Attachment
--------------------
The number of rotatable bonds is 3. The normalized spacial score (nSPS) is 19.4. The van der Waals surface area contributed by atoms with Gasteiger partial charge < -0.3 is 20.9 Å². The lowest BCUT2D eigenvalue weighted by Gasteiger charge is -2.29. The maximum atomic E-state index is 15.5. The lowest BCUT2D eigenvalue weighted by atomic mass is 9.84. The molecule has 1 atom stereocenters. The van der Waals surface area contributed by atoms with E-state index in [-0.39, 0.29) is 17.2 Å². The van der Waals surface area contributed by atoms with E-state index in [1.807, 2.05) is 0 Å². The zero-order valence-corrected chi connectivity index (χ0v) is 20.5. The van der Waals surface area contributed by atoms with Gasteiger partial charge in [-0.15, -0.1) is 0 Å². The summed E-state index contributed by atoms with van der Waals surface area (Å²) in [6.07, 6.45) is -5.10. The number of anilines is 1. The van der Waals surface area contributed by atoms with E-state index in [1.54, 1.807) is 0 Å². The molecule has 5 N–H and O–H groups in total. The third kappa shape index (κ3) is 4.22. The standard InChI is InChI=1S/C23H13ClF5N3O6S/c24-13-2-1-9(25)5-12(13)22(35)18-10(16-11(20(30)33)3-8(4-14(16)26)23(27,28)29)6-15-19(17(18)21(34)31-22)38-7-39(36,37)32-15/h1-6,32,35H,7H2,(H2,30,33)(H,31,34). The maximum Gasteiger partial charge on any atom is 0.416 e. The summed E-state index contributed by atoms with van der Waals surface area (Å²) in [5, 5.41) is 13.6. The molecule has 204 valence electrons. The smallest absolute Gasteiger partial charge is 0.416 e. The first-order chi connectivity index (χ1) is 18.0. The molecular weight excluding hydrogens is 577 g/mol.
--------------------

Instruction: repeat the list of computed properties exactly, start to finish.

The number of rotatable bonds is 3. The normalized spacial score (nSPS) is 19.4. The van der Waals surface area contributed by atoms with Gasteiger partial charge < -0.3 is 20.9 Å². The lowest BCUT2D eigenvalue weighted by Gasteiger charge is -2.29. The maximum atomic E-state index is 15.5. The lowest BCUT2D eigenvalue weighted by atomic mass is 9.84. The molecule has 1 atom stereocenters. The van der Waals surface area contributed by atoms with E-state index in [-0.39, 0.29) is 17.2 Å². The van der Waals surface area contributed by atoms with E-state index in [1.807, 2.05) is 0 Å². The zero-order valence-corrected chi connectivity index (χ0v) is 20.5. The van der Waals surface area contributed by atoms with Gasteiger partial charge in [-0.15, -0.1) is 0 Å². The summed E-state index contributed by atoms with van der Waals surface area (Å²) in [6.07, 6.45) is -5.10. The number of anilines is 1. The van der Waals surface area contributed by atoms with E-state index in [1.54, 1.807) is 0 Å². The molecule has 5 N–H and O–H groups in total. The third kappa shape index (κ3) is 4.22. The standard InChI is InChI=1S/C23H13ClF5N3O6S/c24-13-2-1-9(25)5-12(13)22(35)18-10(16-11(20(30)33)3-8(4-14(16)26)23(27,28)29)6-15-19(17(18)21(34)31-22)38-7-39(36,37)32-15/h1-6,32,35H,7H2,(H2,30,33)(H,31,34). The maximum Gasteiger partial charge on any atom is 0.416 e. The summed E-state index contributed by atoms with van der Waals surface area (Å²) in [5, 5.41) is 13.6. The molecule has 204 valence electrons. The smallest absolute Gasteiger partial charge is 0.416 e. The first-order chi connectivity index (χ1) is 18.0. The molecular weight excluding hydrogens is 577 g/mol.